Helping A Child Or Teen With Unhealthy Social Media Use
Childhood and the teenage years can be filled with developmental challenges and social pressures. For some kids, social media has a way of exacerbating those problems and fueling anxiety, bullying, depression, and issues with self-esteem. If youre worried about your childs social media use, it can be tempting to simply confiscate their phone or other device. But that can create further problems, separating your child from their friends and the positive aspects of social media. Instead, there are other ways to help your child use Facebook, Instagram, and other platforms in a more responsible way.
Monitor and limit your childs social media use. The more you know about how your child is interacting on social media, the better youll be able to address any problems. Parental control apps can help limit your childs data usage or restrict their phone use to certain times of the day. You can also adjust privacy settings on the different platforms to limit their potential exposure to bullies or predators.
Talk to your child about underlying issues. Problems with social media use can often mask deeper issues. Is your child having problems fitting in at school? Are they suffering from shyness or social anxiety? Are problems at home causing them stress?
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Social Media Use Linked To Depression In Adults
While social media has been widely linked to anxiety and depression in teenagers, new evidence suggests that platforms such as TikTok and Instagram can leave middle-aged adults feeling sad, too.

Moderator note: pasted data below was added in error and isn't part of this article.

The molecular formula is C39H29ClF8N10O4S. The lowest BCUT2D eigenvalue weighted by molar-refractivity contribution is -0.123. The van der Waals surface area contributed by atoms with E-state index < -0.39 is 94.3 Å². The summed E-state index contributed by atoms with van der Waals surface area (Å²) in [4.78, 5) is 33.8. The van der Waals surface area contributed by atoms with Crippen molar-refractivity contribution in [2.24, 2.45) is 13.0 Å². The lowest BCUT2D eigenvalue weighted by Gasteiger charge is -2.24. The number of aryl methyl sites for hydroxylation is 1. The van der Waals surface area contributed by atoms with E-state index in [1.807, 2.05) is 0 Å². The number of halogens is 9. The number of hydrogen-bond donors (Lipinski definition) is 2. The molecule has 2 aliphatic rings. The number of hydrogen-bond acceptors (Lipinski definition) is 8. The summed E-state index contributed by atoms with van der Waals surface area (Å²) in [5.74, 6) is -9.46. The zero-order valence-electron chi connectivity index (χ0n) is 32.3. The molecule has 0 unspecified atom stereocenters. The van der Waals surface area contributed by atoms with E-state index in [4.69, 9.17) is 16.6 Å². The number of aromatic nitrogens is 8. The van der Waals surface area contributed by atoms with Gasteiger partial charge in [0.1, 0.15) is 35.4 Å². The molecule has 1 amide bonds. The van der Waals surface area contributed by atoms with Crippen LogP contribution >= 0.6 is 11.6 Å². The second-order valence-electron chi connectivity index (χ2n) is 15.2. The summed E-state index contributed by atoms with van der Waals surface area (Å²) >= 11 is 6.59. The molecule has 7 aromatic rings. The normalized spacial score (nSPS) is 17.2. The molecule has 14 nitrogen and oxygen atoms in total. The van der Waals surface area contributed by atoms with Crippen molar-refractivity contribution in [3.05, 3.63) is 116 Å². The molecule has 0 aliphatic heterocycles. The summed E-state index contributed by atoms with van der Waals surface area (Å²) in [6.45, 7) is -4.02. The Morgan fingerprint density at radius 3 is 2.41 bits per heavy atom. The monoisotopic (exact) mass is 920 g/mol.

The research, published Tuesday in the medical journal JAMA Network Open, is based on a series of surveys of 5,395 adults whose average age was 56.
The surveys, conducted from May 2020 through May this year, began as a way for researchers to learn more about how adults were coping throughout the Covid-19 pandemic.
Over time, researchers increasingly became interested in whether social media use might be linked to changes in mental health.
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Is Social Media Causing Depression
Smartphones were commercially available in and around 2007 and in the following years, 92% of the young adults and teens owned a smartphone. And, depressive symptoms are often correlated with the smartphone adoption rate during the period i.e. 2007 to 2015.
A study that was published in the Journal of Social and Clinical Psychology concluded that there is, in fact, a link between social media and negative impacts on your well-being. Jordyn Young, the University of Pennsylvania who co-authored the paper stated, “What we found overall is that if you use less social media, you are less depressed and less lonely, meaning that the decreased social media use is what causes that qualitative shift in your well-being.” She also added that “Before this, all we could say was that there is an association between using social media and having poor outcomes with well-being,”
Does Social Media Cause Depression Is It Bad For Your Mental Health